Kason' s test center shows a brass recycler how a vibrating circular screener can help recover valuable brass from crushed slag
In late October 1988, Dale Knepp, vice president and plant manager for American Brass, Headland, Ala., saw an ad in a trade magazine for Kason's Vibroscreen® vibrating circular screener. American Brass recycles scrap brass into ingots, which are sold to manufacturers of plumbing fixtures and other hardware.
To make the ingots, the scrap brass is loaded into rotary furnaces and melted down. Borax is added to the molten brass, causing impurities to rise to the surface and form a slag that's skimmed off and cooled. The process generates about 40,000 pounds of slag per day.
When slag hardens, it traps small beads of pure brass, valued at approximately $.50 per pound. American Brass wanted to recover this brass by crushing the slag and separating the dust from the larger, brass-laden chunks. The company already had the necessary size reduction equipment, but needed a screener. Limited space and housekeeping concerns dictated that the new screener be compact and dust-tight.
Knepp thought the Vibroscreen might meet the plant's needs, so he called Kason and arranged a screening test. Henry Alamzad, a Kason test center engineer, asked Knepp to send two 55-gallon drums (about 300 pounds) of slag to the test center, along with a Material Safety Data Sheet (MSDS). Knepp then arranged to visit the test center to witness the screening tests.
When the test center received the slag, Alamzad analyzed its angle of repose, bulk density, particle size distribution, and particle shape to prepare for the test session.
Tests produce a clean separation
The tests were performed just 2 weeks after the initial contact. "It would've. been sooner," says Knepp, .'but Kason had to wait for me to find time to get there." For the tests, a screw feeder discharged slag into a 24-inch-diameter vibrating circular screener fitted with a 20-mesh screen.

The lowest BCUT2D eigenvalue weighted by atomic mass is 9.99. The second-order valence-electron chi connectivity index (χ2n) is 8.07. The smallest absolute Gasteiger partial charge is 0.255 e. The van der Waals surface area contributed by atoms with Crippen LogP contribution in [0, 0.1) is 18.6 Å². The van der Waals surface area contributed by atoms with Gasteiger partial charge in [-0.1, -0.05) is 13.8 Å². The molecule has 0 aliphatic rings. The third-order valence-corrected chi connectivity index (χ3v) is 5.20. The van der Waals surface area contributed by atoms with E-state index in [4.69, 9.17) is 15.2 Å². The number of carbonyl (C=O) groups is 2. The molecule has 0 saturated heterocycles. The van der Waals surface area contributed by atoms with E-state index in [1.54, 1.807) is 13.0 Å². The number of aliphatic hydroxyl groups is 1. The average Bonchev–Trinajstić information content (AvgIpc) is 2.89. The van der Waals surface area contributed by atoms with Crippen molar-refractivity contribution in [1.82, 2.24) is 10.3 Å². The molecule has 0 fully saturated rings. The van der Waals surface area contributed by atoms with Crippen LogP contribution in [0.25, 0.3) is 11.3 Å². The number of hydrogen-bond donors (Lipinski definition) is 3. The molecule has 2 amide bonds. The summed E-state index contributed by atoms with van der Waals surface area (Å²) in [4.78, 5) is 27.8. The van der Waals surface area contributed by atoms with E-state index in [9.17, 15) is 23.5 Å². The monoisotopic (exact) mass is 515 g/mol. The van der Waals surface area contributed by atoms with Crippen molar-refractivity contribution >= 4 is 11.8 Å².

Based on his experience with similar materials, Alamzad installed plough blades to catch material that collected along the edge of the screen and direct it out the discharge spout. This prevented oversize material from accumulating on the screen deck. He also installed reverse tie-downs to pull the center of the screen up. This created a sloped screening surface and prevented heavy material from collecting in the middle of the screen.
After the first separation test, Alamzad analyzed the particle size distribution of the overs and the fines and found that too much dust was being discharged with the overs. To remedy this, he replaced the 20 mesh screen with an 18-mesh screen. Further tests showed that this produced a cleaner separation.
Tests also showed that the screener operated more efficiently when a 10-mesh screen was placed above the 18-mesh screen. This reduced the load on the 18mesh screen and increased the available screening area.
After making these changes, Alamzad ran several more back-to-back tests to simulate production conditions and generate additional data. A total of eight test runs were made with good results.
The largest two fractions -- everything bigger than 18 mesh -- constituted 30 percent of the slag and contained about 30 percent brass. The fines constituted 70 percent of the slag and contained almost no brass.
The entire test procedure took 3 hours. "I was very impressed with the efficiency of the test center and with the way the vibrating circular screener worked," says Knepp. "After seeing the test results, I saw no reason to look any further -- the screener did exactly what we needed it to do." In December, American Brass purchased and installed a double-deck, 72-inch vibrating circular screener with 10-mesh and 18mesh stainless steel screens.
Screener helps reclaim brass beads from slag
The new screener handles as much as 12,000 pounds of slag per hour, with an average throughput of 40,000 pounds per day. Reducing and screening the slag allows American Brass to recover from 35,000 to 45,000 pounds of brass per month.